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McDonald's to Stress Low Prices Amid Slow Sales

NEW YORK -- McDonald's Corp. plans to be more aggressive in advertising low prices following a troubled third quarter, in which earnings fell 3.5 percent, reports the Wall Street Journal. The larger-than-expected drop is due to a sluggish economy and disappointing marketing campaign, and sales and earnings are expected to "remain pressured" over the next few quarters, according to the report.

"We face softening demand, heightened competition and rising costs in many of our markets," stated Chief Financial Officer Pete Bensen.

The fast food giant is reportedly struggling more now than it did three years ago because the economic downturn is more widespread and its competition is working harder to catch up. Additionally, customers tend to order fewer extras such as drinks, desserts, and premium items, which have higher profit margins. Consumers also go out to eat less frequently.

Chief Executive Don Thompson stated that McDonald's focus on promoting higher-priced "Extra Value Menu" instead of the "Dollar Menu" within the U.S. did not "resonate as strongly" with customers.

"We're going back to talk of the Dollar Menu," Thompson said.

McDonald's is losing momentum worldwide, and same-store sales have declined by the largest amounts since April 2003, according to Thompson. "It's been very rare that we've ever seen all of our major markets experiencing the impact of these kind of global economies at the same time," he noted.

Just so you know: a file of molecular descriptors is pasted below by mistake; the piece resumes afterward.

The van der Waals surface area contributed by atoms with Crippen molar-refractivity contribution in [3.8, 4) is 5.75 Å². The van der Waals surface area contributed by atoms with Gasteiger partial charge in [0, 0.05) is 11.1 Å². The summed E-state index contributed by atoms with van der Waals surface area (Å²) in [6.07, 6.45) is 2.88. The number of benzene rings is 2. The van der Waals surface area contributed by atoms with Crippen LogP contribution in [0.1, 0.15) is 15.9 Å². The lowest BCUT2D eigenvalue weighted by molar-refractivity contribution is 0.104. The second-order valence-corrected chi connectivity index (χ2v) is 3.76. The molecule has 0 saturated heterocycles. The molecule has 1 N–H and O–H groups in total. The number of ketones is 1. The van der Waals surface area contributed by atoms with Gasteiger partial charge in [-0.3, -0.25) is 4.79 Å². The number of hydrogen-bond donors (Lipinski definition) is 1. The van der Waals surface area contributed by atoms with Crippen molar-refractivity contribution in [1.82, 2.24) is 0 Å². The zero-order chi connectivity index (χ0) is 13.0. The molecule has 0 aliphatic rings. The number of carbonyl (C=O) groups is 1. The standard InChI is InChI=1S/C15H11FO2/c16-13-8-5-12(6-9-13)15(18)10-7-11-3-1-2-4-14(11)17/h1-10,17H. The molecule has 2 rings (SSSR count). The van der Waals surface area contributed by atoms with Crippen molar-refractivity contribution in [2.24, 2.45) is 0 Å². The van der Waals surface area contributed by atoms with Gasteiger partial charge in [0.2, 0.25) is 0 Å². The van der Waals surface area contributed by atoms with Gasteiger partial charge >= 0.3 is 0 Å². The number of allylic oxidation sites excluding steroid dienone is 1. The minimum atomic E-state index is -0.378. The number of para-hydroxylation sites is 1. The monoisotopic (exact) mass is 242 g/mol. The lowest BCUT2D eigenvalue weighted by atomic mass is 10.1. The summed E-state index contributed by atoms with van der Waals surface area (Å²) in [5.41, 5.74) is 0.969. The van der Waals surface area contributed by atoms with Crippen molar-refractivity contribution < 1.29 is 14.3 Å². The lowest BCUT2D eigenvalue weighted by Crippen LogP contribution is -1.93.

However, the company expects sales for the whole quarter to improve, partially due to the December arrival of the popular McRib sandwich. Its goal is to gain more customer loyalty through lower prices, giving it a larger consumer base and more ability to raise prices when the economic outlook improves.

"Clearly, we'd love to be able to see more sales, and that will come in time, but right now it's about having more traffic and appealing to customers," Thompson said.

McDonald's reported a profit of $1.46 billion during Q3 2012, down from $1.51 billion during the same quarter one year earlier. Per-share profit slipped from $1.45 to $1.43 during the same time period, surprising analysts, the WSJ reported.

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